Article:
Same thing goes for Mars. Yes, there are a lot of risks and unknown variables at play, but still, it took less than a decade to go to the Moon and they did it without knowing everything that could be dangerous (like the fine and very sharp moon dust), but everything turned out ok.

  9. I'm hoping they'll find complex life on Enceladus. I'd like to believe that there is a good chance of intelligent life somewhere out in space, because, like the song says, there's bugger all down here on Earth 😉

  10. What made you describe Enceladus as a 'relatively young' moon? Isn't it the same age as Saturn itself?

  11. It's happening. How can some kind of life not exist on Europa? There is liquid water down there right?

  12. I'm sorry but I have to comment and strongly disagree with something you stated;
    I agree with "IF Prokaryotic -> Eukaryotic == Rare" means possible 'Great Filter'
    But… you then stated that "Prokaryotic -> Eukaryotic != Rare" implies that it's inevitable that this lights the fuse for human-level intellect to explode, automatically, later. It does not… and that, in fact, may well be the Great Filter everyone is looking for.

    I work in the field of Machine Learning, with a strong interest in Neuroscience and a background in Physics and Engineering, on novel models that are in development and under evaluation, and given unpublished papers, some of which I am working upon as I type this, these strongly suggest that the evolution of intellect, especially of human-level abstract-reasoning, may be far far rarer and unlikely than first assumed. While distant worlds may well contain lots of life, oodles of it, the chances of the set of circumstances leading to human-level intellect, even intriguingly given primate-level intellect as a starting point, may well be far less likely than once suspected as being near-inevitable.
    I'm sorry I cannot say more, but I am not at liberty to refer to content, models, results nor conclusions nor implications that are unpublished at this time, due to obligations.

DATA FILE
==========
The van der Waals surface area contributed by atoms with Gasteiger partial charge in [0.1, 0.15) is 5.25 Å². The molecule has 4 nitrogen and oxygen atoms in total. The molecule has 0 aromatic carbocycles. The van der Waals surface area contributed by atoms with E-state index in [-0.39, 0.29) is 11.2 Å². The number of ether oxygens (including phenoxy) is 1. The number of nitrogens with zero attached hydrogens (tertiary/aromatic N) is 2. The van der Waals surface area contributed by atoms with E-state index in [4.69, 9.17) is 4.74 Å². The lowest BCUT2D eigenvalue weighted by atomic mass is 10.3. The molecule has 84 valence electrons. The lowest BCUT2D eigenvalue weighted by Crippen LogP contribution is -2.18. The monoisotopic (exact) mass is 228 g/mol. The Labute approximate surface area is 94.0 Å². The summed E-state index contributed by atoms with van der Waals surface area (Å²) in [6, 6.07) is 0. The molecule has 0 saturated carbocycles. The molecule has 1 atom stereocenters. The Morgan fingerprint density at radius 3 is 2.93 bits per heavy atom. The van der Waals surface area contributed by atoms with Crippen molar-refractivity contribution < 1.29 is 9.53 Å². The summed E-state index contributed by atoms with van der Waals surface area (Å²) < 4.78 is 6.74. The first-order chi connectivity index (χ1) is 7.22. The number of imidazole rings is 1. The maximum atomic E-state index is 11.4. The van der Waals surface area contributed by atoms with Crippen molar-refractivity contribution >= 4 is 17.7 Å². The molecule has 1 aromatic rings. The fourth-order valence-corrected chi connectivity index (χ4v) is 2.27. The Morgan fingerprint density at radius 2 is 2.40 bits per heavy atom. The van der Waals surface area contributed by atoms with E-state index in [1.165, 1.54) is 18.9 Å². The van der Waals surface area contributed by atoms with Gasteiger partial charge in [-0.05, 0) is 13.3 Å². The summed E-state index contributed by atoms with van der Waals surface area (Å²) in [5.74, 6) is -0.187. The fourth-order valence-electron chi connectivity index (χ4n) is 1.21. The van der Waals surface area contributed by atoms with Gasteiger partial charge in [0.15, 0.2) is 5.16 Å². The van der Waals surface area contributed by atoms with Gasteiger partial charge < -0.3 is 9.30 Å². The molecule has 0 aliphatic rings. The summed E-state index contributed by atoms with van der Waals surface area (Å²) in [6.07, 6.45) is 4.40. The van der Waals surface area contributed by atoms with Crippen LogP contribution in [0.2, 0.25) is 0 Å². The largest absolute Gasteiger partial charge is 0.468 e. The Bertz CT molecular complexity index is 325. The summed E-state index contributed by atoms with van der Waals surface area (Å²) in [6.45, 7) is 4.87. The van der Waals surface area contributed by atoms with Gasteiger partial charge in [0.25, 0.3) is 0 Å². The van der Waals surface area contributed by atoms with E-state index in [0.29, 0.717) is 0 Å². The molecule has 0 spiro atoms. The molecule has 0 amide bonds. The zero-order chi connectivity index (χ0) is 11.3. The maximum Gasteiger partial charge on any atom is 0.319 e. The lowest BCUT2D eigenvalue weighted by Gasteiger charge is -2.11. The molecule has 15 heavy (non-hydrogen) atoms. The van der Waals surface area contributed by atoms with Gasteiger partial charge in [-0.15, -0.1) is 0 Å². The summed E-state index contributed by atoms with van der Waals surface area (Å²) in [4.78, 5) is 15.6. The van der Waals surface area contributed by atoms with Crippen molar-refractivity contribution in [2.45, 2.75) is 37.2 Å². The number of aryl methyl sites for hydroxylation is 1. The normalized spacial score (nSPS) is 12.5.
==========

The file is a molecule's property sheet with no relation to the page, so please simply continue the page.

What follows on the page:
It would appear that neural functioning appears to utilize a combination of intertwined mechanisms that do not appear to easily arise nor be automatically favoured by evolution.

  13. Hello, firstly I am a big fan https://www.youtube.com/watch?v=Nwvnng1wLqM&t=3s have you seen this video. while I am sure you dont read all the comments I would really like to hear your specific view on this as there are other less credible stories about this object actually changing course…if true someone like yourself would be perfect adding a perspective.

  14. Finaly a video realisticly discussing other form of life. I don't believe in little green men with flying disk. But I do know one thing. Intelligent life happened on this world and in science we all learn that a natural occurrences can be repeated. So technically its very possible that in another solar system, intelligent life may exist.

  15. I think that the best two solutions to the fermi paradox is either that we are the first civilization in the universe or there is a small amount of intelligent life in most galaxies, but are limited by the same technological limitations as us. One of those limitations being the rudimentary method of communication, radio waves. I would love to hear your feedback on this hypothesis (if you get round to it of course)